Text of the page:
Nobody proudly declares, “I’m a cheater.” Whatever the context, cheating is something people sheepishly confess to when confronted. In bodybuilding, too, there’s so much emphasis on proper form that few trainers admit to using momentum to hoist heavier metal. But you should feel no shame for swinging barbells. Doing so can extend sets and help you conquer strength plateaus. In fact, if you’re not cheating, you may be cheating yourself out of big gains.

Cheating an exercise merely means your form is loose. You involve more momentum and secondary muscles and therefore reduce stress on the targeted muscles. Generally speaking, there are two reasons to loosen your exercise form—to make a set easier (incorrect) or to make a set harder (correct). Unfortunately, the former reason is the most common. Bodybuilders loosen their form too soon in a set, robbing tension from the targeted muscles, or they bounce or sway a weight when bad form merely increases their odds of injury. Under most circumstances, cheating should be done only after nearing or reaching full-rep failure with strict form. Then you can loosen up to eke out a few more reps. In this way, cheat reps function like forced reps, with the key difference being that you can extend the set yourself without helping hands.

The safest way to cheat is to add some sway to a movement by enlisting your legs and lower back. Therefore, cheating is best applied to standing shoulder, biceps, and triceps exercises. You can also add some extra lower-back movement to the end of sets of rows and pulldowns. As for chest, abs, and legs, every exercise for these body parts should be performed strictly. There’s just no safe way to cheat them. Bouncing the bar off your chest during bench presses or springing your hamstrings off your calves at the bottom of hack squats are two examples of misguided cheating that merely increase the odds of tears and sprains. That said, you can alter some exercises to make them easier. For example, you can turn dumbbell flyes into presses after reaching failure on the flyes. This isn’t precisely cheating, however, because both the flyes and presses should be performed strictly.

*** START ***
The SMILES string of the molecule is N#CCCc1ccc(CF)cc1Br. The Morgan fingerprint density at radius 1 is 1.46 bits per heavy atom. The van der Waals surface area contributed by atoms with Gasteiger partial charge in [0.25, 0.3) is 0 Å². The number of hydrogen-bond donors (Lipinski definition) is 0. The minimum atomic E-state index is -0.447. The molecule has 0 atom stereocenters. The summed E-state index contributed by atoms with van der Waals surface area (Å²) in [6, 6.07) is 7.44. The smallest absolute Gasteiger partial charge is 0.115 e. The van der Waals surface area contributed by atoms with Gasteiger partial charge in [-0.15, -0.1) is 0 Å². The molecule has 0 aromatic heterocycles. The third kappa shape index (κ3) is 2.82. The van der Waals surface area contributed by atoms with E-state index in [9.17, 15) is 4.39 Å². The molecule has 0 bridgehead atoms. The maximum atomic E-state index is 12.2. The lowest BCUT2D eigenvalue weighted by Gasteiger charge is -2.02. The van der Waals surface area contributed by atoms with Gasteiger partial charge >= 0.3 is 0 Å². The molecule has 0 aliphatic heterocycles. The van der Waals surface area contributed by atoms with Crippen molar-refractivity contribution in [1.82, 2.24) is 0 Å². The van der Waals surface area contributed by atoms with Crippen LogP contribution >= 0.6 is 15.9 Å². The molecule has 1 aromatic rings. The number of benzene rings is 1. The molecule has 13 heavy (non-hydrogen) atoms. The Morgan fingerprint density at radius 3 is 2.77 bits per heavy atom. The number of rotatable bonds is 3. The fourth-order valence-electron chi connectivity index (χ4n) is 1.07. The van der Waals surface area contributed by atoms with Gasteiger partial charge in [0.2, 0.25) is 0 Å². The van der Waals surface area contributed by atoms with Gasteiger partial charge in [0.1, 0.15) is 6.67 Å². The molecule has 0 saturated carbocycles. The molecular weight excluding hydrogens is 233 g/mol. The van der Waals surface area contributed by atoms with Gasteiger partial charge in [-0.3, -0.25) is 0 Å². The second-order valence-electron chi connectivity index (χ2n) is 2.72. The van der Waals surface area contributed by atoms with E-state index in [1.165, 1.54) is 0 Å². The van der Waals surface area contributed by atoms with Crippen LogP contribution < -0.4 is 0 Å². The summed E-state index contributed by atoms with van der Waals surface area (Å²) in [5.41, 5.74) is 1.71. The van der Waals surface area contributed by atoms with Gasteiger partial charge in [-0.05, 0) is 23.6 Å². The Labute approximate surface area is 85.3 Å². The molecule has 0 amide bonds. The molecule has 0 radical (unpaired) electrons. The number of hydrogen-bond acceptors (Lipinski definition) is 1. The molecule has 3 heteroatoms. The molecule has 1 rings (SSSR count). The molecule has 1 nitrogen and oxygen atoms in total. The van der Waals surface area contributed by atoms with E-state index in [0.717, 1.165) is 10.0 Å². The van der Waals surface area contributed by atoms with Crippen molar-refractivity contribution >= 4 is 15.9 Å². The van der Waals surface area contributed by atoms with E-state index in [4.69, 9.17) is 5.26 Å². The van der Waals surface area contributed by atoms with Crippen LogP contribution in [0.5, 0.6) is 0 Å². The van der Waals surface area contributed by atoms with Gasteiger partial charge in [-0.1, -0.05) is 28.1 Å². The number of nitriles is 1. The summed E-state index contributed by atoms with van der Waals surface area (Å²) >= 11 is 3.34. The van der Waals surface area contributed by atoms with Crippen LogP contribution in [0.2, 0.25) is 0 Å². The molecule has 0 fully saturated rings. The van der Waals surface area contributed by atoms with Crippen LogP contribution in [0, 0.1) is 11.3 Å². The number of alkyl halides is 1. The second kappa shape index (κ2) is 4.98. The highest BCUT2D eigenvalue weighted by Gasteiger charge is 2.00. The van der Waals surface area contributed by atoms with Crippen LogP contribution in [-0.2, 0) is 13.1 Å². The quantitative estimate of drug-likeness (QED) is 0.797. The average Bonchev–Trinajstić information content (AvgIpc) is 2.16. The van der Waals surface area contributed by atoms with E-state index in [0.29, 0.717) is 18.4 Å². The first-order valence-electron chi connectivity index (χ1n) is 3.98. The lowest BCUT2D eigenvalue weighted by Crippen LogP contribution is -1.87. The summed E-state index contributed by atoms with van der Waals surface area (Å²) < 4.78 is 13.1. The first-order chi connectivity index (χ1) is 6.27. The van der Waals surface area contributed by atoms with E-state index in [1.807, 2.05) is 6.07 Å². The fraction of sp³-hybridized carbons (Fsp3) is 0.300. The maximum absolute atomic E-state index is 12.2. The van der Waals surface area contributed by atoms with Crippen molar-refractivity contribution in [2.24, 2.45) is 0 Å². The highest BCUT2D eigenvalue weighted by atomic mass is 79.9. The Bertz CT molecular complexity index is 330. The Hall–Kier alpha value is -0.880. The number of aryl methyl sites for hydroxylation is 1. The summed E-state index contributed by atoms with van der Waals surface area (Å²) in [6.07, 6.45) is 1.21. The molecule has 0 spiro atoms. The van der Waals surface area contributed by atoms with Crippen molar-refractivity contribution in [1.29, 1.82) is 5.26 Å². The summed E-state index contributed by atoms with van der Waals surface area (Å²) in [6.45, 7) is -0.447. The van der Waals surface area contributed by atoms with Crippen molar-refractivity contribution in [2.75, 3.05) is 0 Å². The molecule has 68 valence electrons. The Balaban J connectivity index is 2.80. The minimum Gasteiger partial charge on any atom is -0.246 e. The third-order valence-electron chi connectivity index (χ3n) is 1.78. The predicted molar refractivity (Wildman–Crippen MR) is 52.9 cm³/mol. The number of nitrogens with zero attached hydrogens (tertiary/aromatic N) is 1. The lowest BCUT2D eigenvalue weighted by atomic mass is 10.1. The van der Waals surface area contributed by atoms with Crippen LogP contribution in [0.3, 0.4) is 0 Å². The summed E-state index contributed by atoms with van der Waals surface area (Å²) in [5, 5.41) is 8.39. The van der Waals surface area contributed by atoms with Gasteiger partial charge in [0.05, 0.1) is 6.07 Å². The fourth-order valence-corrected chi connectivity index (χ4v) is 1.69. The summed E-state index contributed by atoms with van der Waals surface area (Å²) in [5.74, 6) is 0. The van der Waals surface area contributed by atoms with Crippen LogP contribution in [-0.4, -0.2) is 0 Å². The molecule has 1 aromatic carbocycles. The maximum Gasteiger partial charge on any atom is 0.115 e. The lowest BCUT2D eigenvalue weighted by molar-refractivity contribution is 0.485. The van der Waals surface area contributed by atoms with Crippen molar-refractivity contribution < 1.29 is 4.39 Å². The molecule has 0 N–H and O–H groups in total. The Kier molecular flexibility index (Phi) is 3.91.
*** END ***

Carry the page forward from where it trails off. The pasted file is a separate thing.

So far, we’ve laid out the cheat-sheet rules. Now, in true cheating fashion, we’re going to break the one about loosening your form only to extend a set. You can stimulate growth by going heavier than usual with loose form from the first rep to the last. Arnold Schwarzenegger built two of the best guns of all time, in part, by doing cheat curls. He’d load up a barbell with a pair of 45s on each side, much more than what he normally used in strict form, and he’d swing up a few reps.

This accomplishes two things. First, it overloads the muscle by essentially turning an isolation exercise into a compound exercise. The bench press targets your pecs even though it also involves your anterior deltoids and triceps. Likewise, you can stress your biceps hard while also involving your legs and back for more of a swinging motion. Secondly, it conditions your muscles and nervous system to use a heavier weight and lets you psychologically become accustomed to handling that weight. If you’re stuck on 100 pounds for 10 strict reps and suddenly use 140 for eight loose reps, it can help you move up to 110 for 10 strict reps.

The best way to incorporate sets of all cheat reps is to first pre-exhaust the targeted muscle. This follows the same logic as loosening your form only after doing strict reps. For example, you could follow three sets of strict side laterals with three sets of heavier, cheat side laterals.

Our sample biceps routine includes sets of dumbbell curls done strictly and then extended with cheat reps. This is followed by strict preacher curls—and these would be hard to cheat because the bench locks your arms in place. Then, having worked your biceps with mostly strict reps, the routine concludes with three sets of cheat barbell curls. Most of the stress from these “momentum reps” will also be directed to your biceps, especially because you just pre-exhausted your bi’s with preacher curls. You can reverse the order of this routine on occasion to really pack some weight on.



  • The first reason to cheat is to push a set beyond strict-rep failure.
  • The second reason is to overload the targeted muscles with greater-than-usual resistance. Most exercises don’t lend themselves to safe cheating.
  • Loosening your form works best with isolation exercises for small muscles: biceps, triceps, and deltoids.



  • Don’t cheat exercises for abs, legs, or chest. 
  • You can add some lower-back sway to back exercises, but be careful not to overdo it.
  • You can loosen your form on dumbbell shrugs by bending your arms.
  • Try pre-exhausting by following strict sets of one exercise with loose sets of another.




  • Standing Dumbbell Curl | SETS: 4 | STRICT REPS: 6-8 | CHEAT REPS: 2-4
  • Preacher Curl | SETS: 3 | STRICT REPS: 8-10 | CHEAT REPS: –
  • Cheat Barbell Curl | SETS: 3 | STRICT REPS: – | CHEAT REPS: 8-10